Common Thresher Shark
This animal is not part of an Aquarium exhibit. It a wild species that lives in the open sea and in Oregon coastal waters. It is included here as part of the Aquarium's broad mission to educate about the entirety of the Oregon coastline.
This is the largest variety of thresher shark in the world, extending up to 20 feet (6 m) if you include the extremely long upper lobe of the caudal (tail) fin. This feature is the shark’s most prominent attribute, but it also performs an important function as the shark can use it like a whip, inflicting painful blows to predators and prey alike. Aside from the unique tail, the shark can be identified by its streamlined body and stubby snout. It is generally gray or bluish-gray in color with a white belly band that extends over the top of the pectoral fins. Although a large shark, its teeth are comparatively small and suited for catching fish. The thresher shark is a docile species and presents little threat to human beings. Conversely, the shark is highly prized by many sport fishermen and is notorious for the strong fight it will put up both on and off the fishing line.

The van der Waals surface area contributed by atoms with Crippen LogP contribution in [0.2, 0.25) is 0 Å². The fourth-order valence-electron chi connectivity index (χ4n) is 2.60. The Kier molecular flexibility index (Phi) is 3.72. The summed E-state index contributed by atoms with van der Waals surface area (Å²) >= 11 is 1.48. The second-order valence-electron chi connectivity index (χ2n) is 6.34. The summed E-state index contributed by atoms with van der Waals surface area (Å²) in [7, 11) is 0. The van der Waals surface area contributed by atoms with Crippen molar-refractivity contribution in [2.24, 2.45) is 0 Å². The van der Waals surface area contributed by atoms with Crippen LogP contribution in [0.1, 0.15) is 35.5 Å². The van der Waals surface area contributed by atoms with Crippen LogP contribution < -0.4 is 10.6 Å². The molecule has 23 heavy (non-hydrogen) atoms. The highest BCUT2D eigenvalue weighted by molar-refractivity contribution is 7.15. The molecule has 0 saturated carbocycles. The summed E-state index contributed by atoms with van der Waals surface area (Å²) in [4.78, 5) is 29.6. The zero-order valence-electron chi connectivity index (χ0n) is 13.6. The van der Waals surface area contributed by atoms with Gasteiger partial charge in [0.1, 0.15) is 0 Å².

Range and Habitat:
The Common Thresher Shark can generally be found in coastal waters near the surface where schools of fish are plentiful. They are found all along the west coast of the United States and as far south as Mexico. There is another form of this shark called the Pelagic Thresher (Alopias pelagicus) which is similar in appearance but stays mostly in the open ocean.
A slow reproduction cycle combined with overfishing may have brought about a rapid drop in its population along the West Coast of the United States in the 1980s. Restrictions on over-harvesting the thresher have helped to increase its numbers in recent years, but it is still considered a “vulnerable” species.
PHOTOS: Courtesy of the National Oceanic and Atmospheric Administration (NOAA).